Former Khmer Rouge Troops Face an Uncertain Future

samlot district, Battambang Province – It was near the end of the battle and, as he and his fellow Khmer Rouge soldiers ran from government forces, Ping Dus felt a bullet slam into his ab­domen, worm its way through his body and exit near his spine.

He fell to the ground looking at the fighter who shot him, a government soldier perched in a tree 50 meters away. A cadre dragged Ping Dus to safety, and into a lifetime of dark memories.

“I feel very sorry for what happened in the past,” he said. “Now I am tired and I don’t want to fight anymore. We lost everything in the war.”

If it were not for the bullet that struck him, Ping Dus said, he might not even recall the battle that left him bloodied 13 years ago. There were so many battles, he said recently, leaning forward on a bench at the military headquarters in Samlot district to cradle his head.

I’m sick now, he said.

It’s not difficult to find soldiers like Ping Dus in Samlot district. Considered a safe area for wounded Khmer Rouge soldiers during the rebel movement’s long-running battle with the government in the 1980s, the maimed were left here, an area once considered the back lines of the battle.

Today, the government counts nearly 1,000 disabled people—51 of them women—among the district’s 22,061 residents. Many are one-legged. Widows head one of every seven families. When government officials helicoptered into the dense jungle near Samlot village a few months ago to hand out relief supplies and an­nounce plans for demobilization, they were greeted by hundreds of crippled soldiers who were only too eager to show the sacrifices they made during years of warfare.

Their requests for relief will be answered next month when the government is expected to discharge 15,000 soldiers as Cambodia continues to reduce its massive military.

Another 15,000 are scheduled to be released some­­­­time next year, as the government integrates former fighters—many like Ping Dus who first battled the government as a Khmer Rouge soldier—into the peacetime life of a civilian.

The demobilization program will cut the na­tion’s military by one-third, to just under 100,000 soldiers. Like those at this remote jungle camp, many of the soldiers to be discharged are lame with war injuries or are too old to fight, government officials say.

The program will cost nearly $45 million, but just $7.2 million will come directly from the government. The remainder will come in the form of an $18.4 million loan from the  World Bank, from funds from the World Food Program and from donor countries Japan, the Netherlands and Sweden.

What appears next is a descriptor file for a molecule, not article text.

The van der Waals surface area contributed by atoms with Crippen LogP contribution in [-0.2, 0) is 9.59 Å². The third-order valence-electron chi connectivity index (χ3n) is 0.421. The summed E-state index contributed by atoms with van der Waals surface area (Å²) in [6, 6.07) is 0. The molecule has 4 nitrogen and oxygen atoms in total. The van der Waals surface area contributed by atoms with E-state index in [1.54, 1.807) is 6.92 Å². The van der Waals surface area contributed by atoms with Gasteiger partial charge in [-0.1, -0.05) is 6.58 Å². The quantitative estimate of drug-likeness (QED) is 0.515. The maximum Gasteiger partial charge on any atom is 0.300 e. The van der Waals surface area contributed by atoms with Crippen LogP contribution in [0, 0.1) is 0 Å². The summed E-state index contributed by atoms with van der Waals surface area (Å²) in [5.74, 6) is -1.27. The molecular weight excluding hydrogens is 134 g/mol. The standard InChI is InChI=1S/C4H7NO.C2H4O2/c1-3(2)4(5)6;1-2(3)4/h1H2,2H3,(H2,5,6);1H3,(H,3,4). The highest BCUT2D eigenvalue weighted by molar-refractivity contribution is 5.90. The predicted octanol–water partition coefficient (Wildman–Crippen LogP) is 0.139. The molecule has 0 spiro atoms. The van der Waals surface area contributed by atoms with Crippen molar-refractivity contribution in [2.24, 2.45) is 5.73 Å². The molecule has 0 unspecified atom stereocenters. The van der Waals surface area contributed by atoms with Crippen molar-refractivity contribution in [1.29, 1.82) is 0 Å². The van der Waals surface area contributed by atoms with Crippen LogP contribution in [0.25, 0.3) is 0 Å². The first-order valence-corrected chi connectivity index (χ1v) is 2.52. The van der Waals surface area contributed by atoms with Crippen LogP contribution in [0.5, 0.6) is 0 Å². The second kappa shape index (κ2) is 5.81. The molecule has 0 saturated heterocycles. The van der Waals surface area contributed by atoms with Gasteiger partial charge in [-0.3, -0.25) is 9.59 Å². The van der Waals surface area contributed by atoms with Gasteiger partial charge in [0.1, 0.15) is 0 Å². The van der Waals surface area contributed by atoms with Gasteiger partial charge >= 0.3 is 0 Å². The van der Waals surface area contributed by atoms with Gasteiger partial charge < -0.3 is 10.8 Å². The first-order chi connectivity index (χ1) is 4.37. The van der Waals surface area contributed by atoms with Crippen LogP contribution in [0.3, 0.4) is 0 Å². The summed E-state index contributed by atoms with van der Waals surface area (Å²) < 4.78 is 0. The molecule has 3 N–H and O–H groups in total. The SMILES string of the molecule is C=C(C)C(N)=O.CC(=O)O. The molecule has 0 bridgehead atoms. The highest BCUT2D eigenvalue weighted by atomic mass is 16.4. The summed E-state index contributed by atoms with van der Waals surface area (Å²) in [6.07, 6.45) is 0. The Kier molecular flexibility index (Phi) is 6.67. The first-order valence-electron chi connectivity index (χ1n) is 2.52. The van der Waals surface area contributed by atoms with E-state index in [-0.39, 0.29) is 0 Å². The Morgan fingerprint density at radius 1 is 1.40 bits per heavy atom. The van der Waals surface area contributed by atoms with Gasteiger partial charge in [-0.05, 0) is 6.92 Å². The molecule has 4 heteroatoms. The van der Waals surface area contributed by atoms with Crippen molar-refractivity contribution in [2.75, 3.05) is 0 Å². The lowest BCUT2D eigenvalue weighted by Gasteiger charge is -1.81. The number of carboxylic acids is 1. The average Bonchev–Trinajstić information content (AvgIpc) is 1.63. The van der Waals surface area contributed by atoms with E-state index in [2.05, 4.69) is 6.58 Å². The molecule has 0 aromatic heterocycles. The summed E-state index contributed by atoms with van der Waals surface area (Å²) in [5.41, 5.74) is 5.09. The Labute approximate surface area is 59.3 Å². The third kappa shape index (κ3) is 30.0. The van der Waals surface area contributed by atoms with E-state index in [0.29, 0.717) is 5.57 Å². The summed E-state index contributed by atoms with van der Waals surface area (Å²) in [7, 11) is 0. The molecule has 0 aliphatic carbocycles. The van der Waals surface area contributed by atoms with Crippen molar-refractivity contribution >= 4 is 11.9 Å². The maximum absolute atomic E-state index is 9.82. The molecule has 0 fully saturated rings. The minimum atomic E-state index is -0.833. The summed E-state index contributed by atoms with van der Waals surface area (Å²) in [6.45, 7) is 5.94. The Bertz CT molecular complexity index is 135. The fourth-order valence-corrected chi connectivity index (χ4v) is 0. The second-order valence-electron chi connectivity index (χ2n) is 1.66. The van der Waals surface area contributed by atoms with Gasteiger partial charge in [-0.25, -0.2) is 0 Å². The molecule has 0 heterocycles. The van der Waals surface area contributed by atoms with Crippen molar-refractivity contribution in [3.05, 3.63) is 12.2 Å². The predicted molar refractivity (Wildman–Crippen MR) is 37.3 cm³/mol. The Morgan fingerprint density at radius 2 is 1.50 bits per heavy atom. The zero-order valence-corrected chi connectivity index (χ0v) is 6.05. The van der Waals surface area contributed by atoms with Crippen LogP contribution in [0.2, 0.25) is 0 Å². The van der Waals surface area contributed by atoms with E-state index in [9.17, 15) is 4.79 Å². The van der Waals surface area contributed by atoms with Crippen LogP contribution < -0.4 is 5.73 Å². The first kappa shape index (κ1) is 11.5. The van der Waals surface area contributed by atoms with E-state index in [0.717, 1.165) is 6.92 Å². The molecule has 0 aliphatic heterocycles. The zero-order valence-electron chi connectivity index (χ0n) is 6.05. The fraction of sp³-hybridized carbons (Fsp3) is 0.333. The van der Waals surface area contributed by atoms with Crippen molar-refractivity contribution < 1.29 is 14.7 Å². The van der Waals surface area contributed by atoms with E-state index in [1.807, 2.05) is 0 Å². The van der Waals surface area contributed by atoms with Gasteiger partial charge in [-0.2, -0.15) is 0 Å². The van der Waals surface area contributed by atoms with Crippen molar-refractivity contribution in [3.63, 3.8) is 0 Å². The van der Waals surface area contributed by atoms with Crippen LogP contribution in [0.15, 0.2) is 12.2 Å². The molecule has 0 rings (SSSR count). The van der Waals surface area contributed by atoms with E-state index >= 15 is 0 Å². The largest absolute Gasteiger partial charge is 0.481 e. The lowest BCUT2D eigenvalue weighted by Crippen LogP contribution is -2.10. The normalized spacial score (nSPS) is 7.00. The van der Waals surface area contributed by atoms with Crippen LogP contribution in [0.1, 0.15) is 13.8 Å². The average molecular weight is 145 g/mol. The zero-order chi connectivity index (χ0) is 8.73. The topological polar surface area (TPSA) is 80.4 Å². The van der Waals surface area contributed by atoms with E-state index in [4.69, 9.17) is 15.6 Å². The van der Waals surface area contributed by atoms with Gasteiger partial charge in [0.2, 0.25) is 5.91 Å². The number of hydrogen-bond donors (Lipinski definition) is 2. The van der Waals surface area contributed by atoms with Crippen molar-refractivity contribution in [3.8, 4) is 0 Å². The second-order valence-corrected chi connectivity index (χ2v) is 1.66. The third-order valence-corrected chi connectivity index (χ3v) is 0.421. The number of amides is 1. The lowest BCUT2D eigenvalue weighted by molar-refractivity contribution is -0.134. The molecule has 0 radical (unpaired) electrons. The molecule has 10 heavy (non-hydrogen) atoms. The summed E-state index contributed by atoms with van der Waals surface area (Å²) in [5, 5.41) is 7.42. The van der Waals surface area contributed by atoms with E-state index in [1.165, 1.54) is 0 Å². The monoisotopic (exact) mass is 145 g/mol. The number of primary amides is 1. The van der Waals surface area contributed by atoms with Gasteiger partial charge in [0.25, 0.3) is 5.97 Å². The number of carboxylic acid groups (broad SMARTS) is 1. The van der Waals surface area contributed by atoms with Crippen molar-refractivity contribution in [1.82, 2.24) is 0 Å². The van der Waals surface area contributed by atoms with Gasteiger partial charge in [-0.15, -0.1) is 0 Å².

Because donors resisted an earlier plan to simply hand out cash payments of nearly $1,200 to soldiers, the government’s Demobilization and Reintegration Project instead will deliver an array of supplies to each soldier, from mosquito nets to farming implements to animals or even a moto.

The soldiers also will receive a $240 cash payment, equal to about one year’s pay, based on the typical $20 per month paycheck given to a government soldier. For some, it’s a welcome release from a tour of duty that, for some, has stretched decades.

“I am thankful for what I get from the government,” said 55-year-old Ping Dus. “If the government supports me now, it means that what I did before is not meaningless.”

Prime Minister Hun Sen told the international community just before the annual donors’ meeting in June that demobilization was a government priority, and that $7.2 million would be allocated for the program.

If divided among 30,000 soldiers, the money comes to $1,500 apiece. But not every soldier will receive that much support.

Colin Gleichmann of German Technical Co­operation, or GTZ, told the Cambodia Daily last year that the de­­mobilization funds will come to about $1,000 per soldier, after administration costs are covered.

Soldiers, however, have complained that the money is not enough to start their new lives, since it would require more to buy enough land or animals to run a profitable farm.

A private demobilization effort led by the Phnom Penh-based GEB Development Cor­poration, an NGO run by US citizen Geoffrey


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